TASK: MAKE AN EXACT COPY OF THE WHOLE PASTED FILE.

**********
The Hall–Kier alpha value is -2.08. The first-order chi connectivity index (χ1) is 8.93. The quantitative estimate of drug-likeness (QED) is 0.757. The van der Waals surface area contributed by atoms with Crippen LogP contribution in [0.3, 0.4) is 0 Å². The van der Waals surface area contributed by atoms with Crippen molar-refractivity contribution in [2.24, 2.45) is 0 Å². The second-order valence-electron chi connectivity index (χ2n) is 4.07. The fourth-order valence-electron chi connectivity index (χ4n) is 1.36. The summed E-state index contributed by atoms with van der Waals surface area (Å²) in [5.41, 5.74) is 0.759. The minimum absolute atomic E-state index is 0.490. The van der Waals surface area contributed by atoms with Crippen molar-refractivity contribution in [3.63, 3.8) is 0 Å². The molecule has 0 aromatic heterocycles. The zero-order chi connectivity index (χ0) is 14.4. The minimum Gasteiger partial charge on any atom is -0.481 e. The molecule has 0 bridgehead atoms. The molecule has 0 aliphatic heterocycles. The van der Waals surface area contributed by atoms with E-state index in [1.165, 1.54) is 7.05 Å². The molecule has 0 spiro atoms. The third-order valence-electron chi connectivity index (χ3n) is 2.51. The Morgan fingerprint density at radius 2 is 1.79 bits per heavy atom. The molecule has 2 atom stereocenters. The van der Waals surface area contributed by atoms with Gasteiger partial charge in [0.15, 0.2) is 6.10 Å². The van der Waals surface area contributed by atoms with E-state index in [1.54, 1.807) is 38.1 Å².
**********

The Hall–Kier alpha value is -2.08. The first-order chi connectivity index (χ1) is 8.93. The quantitative estimate of drug-likeness (QED) is 0.757. The van der Waals surface area contributed by atoms with Crippen LogP contribution in [0.3, 0.4) is 0 Å². The van der Waals surface area contributed by atoms with Crippen molar-refractivity contribution in [2.24, 2.45) is 0 Å². The second-order valence-electron chi connectivity index (χ2n) is 4.07. The fourth-order valence-electron chi connectivity index (χ4n) is 1.36. The summed E-state index contributed by atoms with van der Waals surface area (Å²) in [5.41, 5.74) is 0.759. The minimum absolute atomic E-state index is 0.490. The van der Waals surface area contributed by atoms with Crippen molar-refractivity contribution in [3.63, 3.8) is 0 Å². The molecule has 0 aromatic heterocycles. The zero-order chi connectivity index (χ0) is 14.4. The minimum Gasteiger partial charge on any atom is -0.481 e. The molecule has 0 bridgehead atoms. The molecule has 0 aliphatic heterocycles. The van der Waals surface area contributed by atoms with E-state index in [1.165, 1.54) is 7.05 Å². The molecule has 0 spiro atoms. The third-order valence-electron chi connectivity index (χ3n) is 2.51. The Morgan fingerprint density at radius 2 is 1.79 bits per heavy atom. The molecule has 2 atom stereocenters. The van der Waals surface area contributed by atoms with Gasteiger partial charge in [0.15, 0.2) is 6.10 Å². The van der Waals surface area contributed by atoms with E-state index in [1.54, 1.807) is 38.1 Å².